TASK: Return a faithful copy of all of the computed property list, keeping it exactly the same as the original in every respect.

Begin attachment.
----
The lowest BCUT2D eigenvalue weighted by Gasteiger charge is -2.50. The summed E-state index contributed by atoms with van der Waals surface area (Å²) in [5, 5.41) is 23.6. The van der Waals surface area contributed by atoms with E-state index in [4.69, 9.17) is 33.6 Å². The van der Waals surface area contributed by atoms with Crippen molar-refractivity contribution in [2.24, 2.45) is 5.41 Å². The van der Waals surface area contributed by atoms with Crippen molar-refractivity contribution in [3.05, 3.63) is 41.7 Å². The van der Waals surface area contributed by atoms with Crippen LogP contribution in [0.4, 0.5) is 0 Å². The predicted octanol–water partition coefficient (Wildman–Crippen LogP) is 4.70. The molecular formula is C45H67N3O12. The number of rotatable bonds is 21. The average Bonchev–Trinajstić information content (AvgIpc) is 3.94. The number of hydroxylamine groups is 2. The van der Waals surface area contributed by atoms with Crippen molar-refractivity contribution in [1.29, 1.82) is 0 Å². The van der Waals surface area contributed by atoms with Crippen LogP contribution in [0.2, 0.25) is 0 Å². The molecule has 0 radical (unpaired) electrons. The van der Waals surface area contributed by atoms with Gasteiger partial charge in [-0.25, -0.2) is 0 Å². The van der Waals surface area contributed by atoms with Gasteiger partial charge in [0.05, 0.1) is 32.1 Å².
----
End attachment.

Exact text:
The lowest BCUT2D eigenvalue weighted by Gasteiger charge is -2.50. The summed E-state index contributed by atoms with van der Waals surface area (Å²) in [5, 5.41) is 23.6. The van der Waals surface area contributed by atoms with E-state index in [4.69, 9.17) is 33.6 Å². The van der Waals surface area contributed by atoms with Crippen molar-refractivity contribution in [2.24, 2.45) is 5.41 Å². The van der Waals surface area contributed by atoms with Crippen molar-refractivity contribution in [3.05, 3.63) is 41.7 Å². The van der Waals surface area contributed by atoms with Crippen LogP contribution in [0.4, 0.5) is 0 Å². The predicted octanol–water partition coefficient (Wildman–Crippen LogP) is 4.70. The molecular formula is C45H67N3O12. The number of rotatable bonds is 21. The average Bonchev–Trinajstić information content (AvgIpc) is 3.94. The number of hydroxylamine groups is 2. The van der Waals surface area contributed by atoms with Crippen molar-refractivity contribution in [1.29, 1.82) is 0 Å². The van der Waals surface area contributed by atoms with Crippen LogP contribution in [0.2, 0.25) is 0 Å². The molecule has 0 radical (unpaired) electrons. The van der Waals surface area contributed by atoms with Gasteiger partial charge in [-0.25, -0.2) is 0 Å². The van der Waals surface area contributed by atoms with Gasteiger partial charge in [0.05, 0.1) is 32.1 Å².